ARLINGTON-JUNE 2: Ariel shot of ball field during the Kansas City Royals game against the Texas Rangers at The Ballpark in Arlington, Texas on June 2, 2002. The Rangers won 8-6. (Photo by Ronald Martinez/Getty Images)
Creditors for the Texas Rangers are seeking to expand the baseball team's recently filed Chapter 11 bankruptcy by forcing two of the club's equity holding firms into the case.
A group of creditors that holds some of the $525 million in team debt filed involuntary bankruptcy petitions Friday against two holding companies that are controlled by Rangers owner Tom Hicks. The Rangers filed for Chapter 11 bankruptcy on Monday, part of an effort to pave the way for a stalled $575 million sale of the team by Hicks' financially strapped ownership group, Hicks Sports Group.
A spokesman for the creditors, which include Kingsland Capital Management and Monarch Alternative Capital, said the move was meant to "ensure that the bankruptcy proceedings meet the objective of maximizing value for all creditors."
The Texas Rangers issued a statement saying, "The unsurprising action taken by the creditors involves holding companies that conduct no commercial business and have no employees or operating assets. It is nothing more than jockeying for position in an orderly process that was initiated on May 24."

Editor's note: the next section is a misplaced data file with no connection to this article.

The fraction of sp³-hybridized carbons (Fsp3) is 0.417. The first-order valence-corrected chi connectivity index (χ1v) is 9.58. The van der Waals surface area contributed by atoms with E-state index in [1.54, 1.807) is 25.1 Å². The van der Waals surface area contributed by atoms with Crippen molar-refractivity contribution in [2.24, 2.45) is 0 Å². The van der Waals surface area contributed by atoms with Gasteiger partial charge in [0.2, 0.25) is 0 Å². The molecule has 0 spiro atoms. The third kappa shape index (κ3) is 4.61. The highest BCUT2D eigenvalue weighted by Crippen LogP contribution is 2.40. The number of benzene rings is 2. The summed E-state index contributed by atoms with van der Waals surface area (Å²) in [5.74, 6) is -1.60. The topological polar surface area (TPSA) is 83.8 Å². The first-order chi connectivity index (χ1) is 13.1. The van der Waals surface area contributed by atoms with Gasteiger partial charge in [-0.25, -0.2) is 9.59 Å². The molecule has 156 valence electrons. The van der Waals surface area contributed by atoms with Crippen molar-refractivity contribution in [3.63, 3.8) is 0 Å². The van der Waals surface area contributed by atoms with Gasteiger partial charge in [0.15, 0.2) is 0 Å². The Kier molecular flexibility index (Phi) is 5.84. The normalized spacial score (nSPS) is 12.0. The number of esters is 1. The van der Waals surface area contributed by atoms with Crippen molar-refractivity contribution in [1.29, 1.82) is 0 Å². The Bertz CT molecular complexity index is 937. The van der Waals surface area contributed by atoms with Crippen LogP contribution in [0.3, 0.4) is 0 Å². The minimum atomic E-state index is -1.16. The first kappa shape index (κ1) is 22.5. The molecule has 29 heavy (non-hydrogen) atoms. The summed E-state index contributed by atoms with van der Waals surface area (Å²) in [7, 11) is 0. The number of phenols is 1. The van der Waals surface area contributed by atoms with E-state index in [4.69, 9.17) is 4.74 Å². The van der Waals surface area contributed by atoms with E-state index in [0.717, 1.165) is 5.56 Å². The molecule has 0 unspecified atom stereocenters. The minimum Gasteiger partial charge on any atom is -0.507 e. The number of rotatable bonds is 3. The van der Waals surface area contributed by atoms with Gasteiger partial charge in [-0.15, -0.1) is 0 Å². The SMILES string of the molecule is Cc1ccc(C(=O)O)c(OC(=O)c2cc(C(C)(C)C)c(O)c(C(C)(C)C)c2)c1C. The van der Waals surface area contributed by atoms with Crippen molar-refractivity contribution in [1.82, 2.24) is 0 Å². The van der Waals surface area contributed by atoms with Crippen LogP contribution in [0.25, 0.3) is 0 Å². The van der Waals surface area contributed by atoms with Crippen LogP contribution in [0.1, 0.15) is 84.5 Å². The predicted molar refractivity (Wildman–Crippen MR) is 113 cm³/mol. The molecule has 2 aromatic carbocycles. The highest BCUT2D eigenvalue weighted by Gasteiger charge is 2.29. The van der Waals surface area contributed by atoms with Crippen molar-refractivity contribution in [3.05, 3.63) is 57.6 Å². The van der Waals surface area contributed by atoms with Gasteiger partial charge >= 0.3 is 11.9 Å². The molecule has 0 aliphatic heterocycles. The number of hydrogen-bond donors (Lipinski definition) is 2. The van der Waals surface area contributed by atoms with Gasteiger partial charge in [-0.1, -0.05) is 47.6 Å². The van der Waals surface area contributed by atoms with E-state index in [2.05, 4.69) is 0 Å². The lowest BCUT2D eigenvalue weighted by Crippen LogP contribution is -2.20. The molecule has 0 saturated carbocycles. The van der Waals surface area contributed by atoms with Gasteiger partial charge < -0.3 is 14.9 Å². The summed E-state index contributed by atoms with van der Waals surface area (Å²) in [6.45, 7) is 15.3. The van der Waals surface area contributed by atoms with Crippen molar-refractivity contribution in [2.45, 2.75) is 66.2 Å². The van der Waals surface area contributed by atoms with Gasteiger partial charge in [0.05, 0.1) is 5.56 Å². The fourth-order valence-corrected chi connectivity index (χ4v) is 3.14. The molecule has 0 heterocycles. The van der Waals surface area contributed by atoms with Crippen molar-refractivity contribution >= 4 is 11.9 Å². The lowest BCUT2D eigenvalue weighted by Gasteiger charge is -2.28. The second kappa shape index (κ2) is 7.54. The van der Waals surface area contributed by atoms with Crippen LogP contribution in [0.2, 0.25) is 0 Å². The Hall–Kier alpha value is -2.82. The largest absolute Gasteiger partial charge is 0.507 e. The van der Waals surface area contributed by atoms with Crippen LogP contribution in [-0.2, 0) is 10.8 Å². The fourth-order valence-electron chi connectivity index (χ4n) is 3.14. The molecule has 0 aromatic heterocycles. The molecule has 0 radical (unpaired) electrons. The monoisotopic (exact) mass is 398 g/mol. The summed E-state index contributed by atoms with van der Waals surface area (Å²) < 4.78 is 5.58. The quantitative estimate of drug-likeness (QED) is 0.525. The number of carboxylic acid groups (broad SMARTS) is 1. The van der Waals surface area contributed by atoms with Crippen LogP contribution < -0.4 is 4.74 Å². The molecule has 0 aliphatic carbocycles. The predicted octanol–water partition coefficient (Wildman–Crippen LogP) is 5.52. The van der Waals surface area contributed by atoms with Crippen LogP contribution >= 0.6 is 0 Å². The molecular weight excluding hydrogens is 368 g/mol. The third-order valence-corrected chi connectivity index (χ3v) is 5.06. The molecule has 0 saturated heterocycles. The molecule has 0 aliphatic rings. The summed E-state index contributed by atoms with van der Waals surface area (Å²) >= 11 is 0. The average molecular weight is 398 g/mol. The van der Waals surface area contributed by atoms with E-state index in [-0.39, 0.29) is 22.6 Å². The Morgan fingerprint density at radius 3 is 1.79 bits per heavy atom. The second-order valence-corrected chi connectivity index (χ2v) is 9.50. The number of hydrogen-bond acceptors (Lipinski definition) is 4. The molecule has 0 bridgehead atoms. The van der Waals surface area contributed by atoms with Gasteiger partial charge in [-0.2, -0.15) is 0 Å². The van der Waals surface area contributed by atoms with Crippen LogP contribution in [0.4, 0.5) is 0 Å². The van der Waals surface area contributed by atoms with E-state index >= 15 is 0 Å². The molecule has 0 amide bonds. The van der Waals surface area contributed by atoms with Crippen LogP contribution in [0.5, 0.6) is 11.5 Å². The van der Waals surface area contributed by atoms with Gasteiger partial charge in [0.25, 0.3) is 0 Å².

The American League West-leading Rangers filed for bankruptcy protection four months after Hicks agreed to sell the team to a group led by Hall of Fame pitcher and team president Nolan Ryan and Pittsburgh attorney Chuck Greenberg for $575 million.
The filing is meant to help remove claims by creditors against Hicks Sports Group, which defaulted on $525 million in loans last year, that have held up the sale.
On Wednesday, a bankruptcy judge approved a multimillion-dollar Major League Baseball loan to keep the Texas Rangers afloat during bankruptcy proceedings. That raises the prospect that a sale may go through this summer.
In its statement, the Texas Rangers added: "Following the court's orders, the Rangers are conducting normal baseball and business operations and, importantly, the court has set a schedule that is consistent with our objective of completing the sale of the Rangers to the Greenberg-Ryan group by mid-summer. We do not believe this action by the creditors will affect that schedule."